It's tough being a teenager. You need discipline to handle things like getting up in the morning, keeping track of your schedule, and remembering to brush your teeth. Consider for a moment how tough it would be if you were a teenager with type 1 diabetes. Not only would you have to remember to get out of bed, you'd have to take blood glucose level readings several times a day, give yourself insulin, and figure out just how much sugar was in that piece of chocolate cake.
These are the challenges that made Justin Altschuler '06 want to work with Kevin Curtis, an emergency medicine physician and researcher at Dartmouth-Hitchcock Medical Center (DHMC). Their project involves a novel clinical trial involving diabetic adolescents at DHMC in Lebanon and at the Hitchcock Clinic in Manchester, N.H. The hope is that a simple substance, cinnamon, might improve blood sugar control.
While type 2 diabetes is in the news, it is type 1 diabetes that poses the greatest risk to young people.
"Type 1 diabetes is caused by an autoimmune response that destroys the cells in the pancreas that manufacture insulin," says Altschuler. "If you think about how it affects adolescents, who have so many issues anyway, and you throw on top of that a chronic illness, things can get very bad." Even normal adolescents will stay out late and do other things to prove their independence, he explains. But diabetic adolescents might refuse to take their insulin because they want to show their parents they're in control. "That's why it's exciting to think there might be a single pill that could be helpful," he says.
But why cinnamon? "A variety of studies have tried to sort out the basic mechanism," says Altschuler. "One study looked at cinnamon in adult, type 2 diabetics," explains Curtis. "It showed that various doses of cinnamon had a beneficial effect on blood sugar." The distinction between type 1 and type 2 diabetes is important, he adds, because the underlying mechanism is different. While type 2 diabetics exhibit increasing resistance to insulin, type 1 diabetics lack what's known as "endogenous insulin." Complications are a function of glucose control for all diabetics, notes Curtis. "Wouldn't it be nice," he says, "if a relatively inexpensive and safe therapy could markedly increase that control?"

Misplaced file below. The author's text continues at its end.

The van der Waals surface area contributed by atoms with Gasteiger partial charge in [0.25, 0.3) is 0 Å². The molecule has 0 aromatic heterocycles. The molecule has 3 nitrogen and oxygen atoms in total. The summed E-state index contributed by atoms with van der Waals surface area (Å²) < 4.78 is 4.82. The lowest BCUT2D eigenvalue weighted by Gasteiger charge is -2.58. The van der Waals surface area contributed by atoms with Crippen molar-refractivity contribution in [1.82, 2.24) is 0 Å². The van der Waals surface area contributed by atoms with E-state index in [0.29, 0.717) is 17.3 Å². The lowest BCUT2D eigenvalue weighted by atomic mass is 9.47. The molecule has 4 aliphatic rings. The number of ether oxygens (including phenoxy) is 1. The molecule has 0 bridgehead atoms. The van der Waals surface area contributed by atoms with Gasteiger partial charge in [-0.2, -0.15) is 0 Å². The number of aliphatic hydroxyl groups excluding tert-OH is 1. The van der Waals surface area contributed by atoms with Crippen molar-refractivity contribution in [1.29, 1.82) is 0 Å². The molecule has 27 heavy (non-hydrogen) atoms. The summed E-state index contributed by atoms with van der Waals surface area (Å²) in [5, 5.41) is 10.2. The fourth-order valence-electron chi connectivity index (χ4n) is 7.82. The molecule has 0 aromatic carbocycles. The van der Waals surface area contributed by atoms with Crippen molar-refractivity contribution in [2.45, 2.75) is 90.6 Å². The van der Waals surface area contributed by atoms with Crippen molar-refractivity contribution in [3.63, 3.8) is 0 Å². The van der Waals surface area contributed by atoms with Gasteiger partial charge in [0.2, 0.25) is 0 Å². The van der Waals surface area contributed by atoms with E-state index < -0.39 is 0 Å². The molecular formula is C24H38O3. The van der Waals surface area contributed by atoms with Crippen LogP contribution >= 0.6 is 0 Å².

It's unusual for an undergraduate to collaborate with a physician on planning and conducting a clinical trial. But Altschuler says, "I've found people here who have put a lot of trust in me. Those people exist at other places but I think they exist in a higher concentration at Dartmouth."
Altschuler, a former Presidential Scholar, is now devoting his last three terms at Dartmouth to the trial as a Senior Fellow.
"You have times of clarity," he says, "when you know what you're doing is the thing you're supposed to be doing and that's what medicine is for me." Pausing for a moment of reflection, he adds, "And you do all this to help others. I like taking care of people—being around them when they need help."
Altschuler's inspiration came in part from Bio 81, a new course in clinical biomedical research designed by Curtis for upperclass undergraduate students interested in medical school. Bio 81 involves faculty from the departments of surgery, neurology, medicine, biostatistics, and emergency medicine. It combines a didactic component, development of individual mock studies, and education and experience with the ethical issues surrounding actual studies. "One of the focuses of the course is for students to develop their own mock studies," Curtis says. "Justin's work was so good that we went further and put together the real thing." In this case, that means what Curtis calls the "gold standard": a randomized, double-blind, placebo-controlled trial.
Curtis has plenty of other things to keep him busy. He's in the midst of conducting six clinical trials, heads emergency medicine research at DHMC, and has previously performed basic science research on brain resuscitation after cardiac arrest. Yet it is teaching, he says, that brings him the greatest reward.
"Dartmouth students will be our future leaders in many fields, including science and medicine," he told Dartmouth Medicine magazine. "If I can play even a small role in shaping their careers, it is an honor."
By LAUREL STAVIS
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Last Updated: 5/30/08